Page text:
Tuesday, August 7, 2012

From MUSE: Teaching is still hard.

This may be true, but I'm still hopeful.  In 1912, Edward M. Hopkins of the University of Kansas wrote the following:
[I]If good teaching can be done under present conditions, it is passing strange that so few teachers have found out how to do it; that English composition teachers as a class, if judged by criticism that is becoming more and more frequent, are so abnormally inefficient. For every year the complaints become louder that the investment in English teaching yields but a small fraction of the desired returns. Every year teachers resign, break down, perhaps become permanently invalided, having sacrificed ambition, health, and in not a few instances even life, in the struggle to do all the work expected of them. Every year thousands of pupils drift through the schools, half-cared for in English classes where they should have constant and encouraging personal attention, and neglected in other classes where their English should be watched over at least incidentally, to emerge in a more or less damaged linguistic condition, incapable of meeting satisfactorily the simplest practical demand upon their powers of expression. Much money is spent, valuable teachers are worn out at an inhumanly rapid rate, and results are inadequate or wholly lacking. From any point of view—that of taxpayer, teacher, or pupil—such a situation is intolerable.
Peter Smagorinsky notes that not much has changed:
Professor Hopkins found the conditions of 1912—with homogeneous students, little concern for drop-outs, few students who spoke limited English, no standardized tests, and other factors that make demands on teachers’ time—to be oppressive and tragic.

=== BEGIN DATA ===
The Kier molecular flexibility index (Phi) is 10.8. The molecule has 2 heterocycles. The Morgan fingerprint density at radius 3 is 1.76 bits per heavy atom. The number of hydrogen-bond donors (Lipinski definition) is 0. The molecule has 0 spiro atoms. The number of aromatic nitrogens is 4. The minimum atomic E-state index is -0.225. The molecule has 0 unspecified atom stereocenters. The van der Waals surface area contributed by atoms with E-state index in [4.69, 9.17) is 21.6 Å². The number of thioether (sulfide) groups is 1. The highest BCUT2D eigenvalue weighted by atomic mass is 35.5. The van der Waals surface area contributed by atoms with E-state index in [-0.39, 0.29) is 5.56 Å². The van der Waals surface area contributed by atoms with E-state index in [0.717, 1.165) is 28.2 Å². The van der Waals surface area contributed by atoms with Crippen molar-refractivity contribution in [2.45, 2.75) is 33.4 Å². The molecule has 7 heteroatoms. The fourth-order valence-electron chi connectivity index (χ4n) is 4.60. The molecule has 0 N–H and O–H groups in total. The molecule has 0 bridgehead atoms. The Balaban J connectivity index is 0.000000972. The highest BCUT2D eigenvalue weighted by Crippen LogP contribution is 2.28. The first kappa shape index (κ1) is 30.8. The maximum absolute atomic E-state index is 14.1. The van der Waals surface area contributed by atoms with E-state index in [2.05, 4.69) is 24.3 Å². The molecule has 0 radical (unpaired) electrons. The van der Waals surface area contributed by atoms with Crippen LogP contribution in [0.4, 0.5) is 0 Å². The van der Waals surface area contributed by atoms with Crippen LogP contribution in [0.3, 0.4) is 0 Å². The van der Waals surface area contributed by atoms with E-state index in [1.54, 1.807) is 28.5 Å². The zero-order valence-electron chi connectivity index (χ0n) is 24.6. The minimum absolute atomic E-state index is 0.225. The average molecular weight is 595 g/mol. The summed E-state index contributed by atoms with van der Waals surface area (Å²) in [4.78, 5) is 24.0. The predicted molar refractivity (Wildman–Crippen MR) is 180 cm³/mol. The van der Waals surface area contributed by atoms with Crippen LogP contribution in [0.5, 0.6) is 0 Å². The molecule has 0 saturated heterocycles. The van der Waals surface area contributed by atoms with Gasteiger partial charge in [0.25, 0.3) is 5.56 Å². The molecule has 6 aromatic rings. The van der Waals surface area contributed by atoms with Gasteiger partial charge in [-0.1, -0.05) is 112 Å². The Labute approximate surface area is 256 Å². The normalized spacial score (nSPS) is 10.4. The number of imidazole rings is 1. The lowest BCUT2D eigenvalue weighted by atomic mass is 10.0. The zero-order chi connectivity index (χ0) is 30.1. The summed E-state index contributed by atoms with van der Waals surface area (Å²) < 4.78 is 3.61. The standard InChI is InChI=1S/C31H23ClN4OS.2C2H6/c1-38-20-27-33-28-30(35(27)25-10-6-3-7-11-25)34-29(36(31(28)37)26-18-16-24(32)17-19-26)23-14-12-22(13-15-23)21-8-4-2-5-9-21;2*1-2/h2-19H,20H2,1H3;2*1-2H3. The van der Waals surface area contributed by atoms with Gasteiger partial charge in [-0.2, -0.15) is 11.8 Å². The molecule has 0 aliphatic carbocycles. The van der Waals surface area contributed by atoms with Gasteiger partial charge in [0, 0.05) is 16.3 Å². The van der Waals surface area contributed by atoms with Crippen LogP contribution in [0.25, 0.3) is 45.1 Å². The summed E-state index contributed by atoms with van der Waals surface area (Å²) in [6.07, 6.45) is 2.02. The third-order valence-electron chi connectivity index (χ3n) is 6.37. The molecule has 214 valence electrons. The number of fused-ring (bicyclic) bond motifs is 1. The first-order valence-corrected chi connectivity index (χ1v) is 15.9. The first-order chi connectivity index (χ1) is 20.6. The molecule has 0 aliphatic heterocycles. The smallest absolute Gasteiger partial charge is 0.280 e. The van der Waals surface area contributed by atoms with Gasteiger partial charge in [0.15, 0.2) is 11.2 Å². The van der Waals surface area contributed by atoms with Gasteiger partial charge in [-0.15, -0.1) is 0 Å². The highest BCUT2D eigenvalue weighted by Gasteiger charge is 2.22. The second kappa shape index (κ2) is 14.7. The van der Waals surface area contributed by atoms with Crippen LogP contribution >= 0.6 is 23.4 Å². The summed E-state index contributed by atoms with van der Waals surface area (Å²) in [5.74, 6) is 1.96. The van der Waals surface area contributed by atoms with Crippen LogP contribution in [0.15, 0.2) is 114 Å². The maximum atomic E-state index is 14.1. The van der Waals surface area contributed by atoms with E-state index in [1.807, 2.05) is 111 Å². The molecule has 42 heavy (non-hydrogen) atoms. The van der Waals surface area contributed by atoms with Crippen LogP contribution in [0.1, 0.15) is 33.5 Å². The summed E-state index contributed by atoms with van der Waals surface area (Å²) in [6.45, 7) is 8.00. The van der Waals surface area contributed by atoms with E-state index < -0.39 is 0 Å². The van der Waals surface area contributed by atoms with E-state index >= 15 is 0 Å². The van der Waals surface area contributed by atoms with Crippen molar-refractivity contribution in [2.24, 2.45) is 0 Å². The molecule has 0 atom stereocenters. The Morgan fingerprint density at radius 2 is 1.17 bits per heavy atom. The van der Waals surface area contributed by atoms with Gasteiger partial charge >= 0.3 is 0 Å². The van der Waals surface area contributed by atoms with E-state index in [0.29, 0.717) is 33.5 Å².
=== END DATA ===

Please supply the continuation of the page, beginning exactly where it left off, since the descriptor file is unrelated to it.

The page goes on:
In today’s more complicated world and schools, a century later, much remains the same. Professor Hopkins wrote that “[P]ublic opinion and public criticism enter to this statement an effective denial. The public doesn’t know anything about the circumstances, but it does seem to know that it pays for something that for some reason it is not receiving; and the teacher is not usually in a position to escape either the blame or the penalty.” Sound familiar?
How about putting 40 students in those classes (the recommendation of Bill Gates, one of the two most influential people in the nation in current educational policy)? How about if half of them would rather be working, like my grandfather, and resist the whole institution of school, much less the English class and its incessant demand for essays?
What if a goodly number speak a language other than English at home and come from cultures that are oriented to behaviors very different from those expected in school? How about if, instead of the occasional essay in a journal or newspaper serving as public discourse, commentary by anonymous critics fills the air around the clock with a negativity that dwarfs any that has ever surrounded public education?
What if elected officials, over and over, appointed people with no experience as educators to oversee educational policy such that teachers’ work conditions are determined and governed by people who don’t “know anything about the circumstances”?
Hopkins’s observations from a century ago are worth attending to. They effectively annihilate the “good old days” rhetoric that surrounds education, demonstrate that the public’s dim view of teachers is nothing new, and show that even under vastly more favorable conditions than teachers face today, teaching well is backbreaking work. Sad to say, that message continues to get lost in the overwhelmingly negative environment in which teachers must do what they set out to do when deciding to become teachers: care for kids enough to invest their working lives in their well-being and futures.
Also published on MUSE '13

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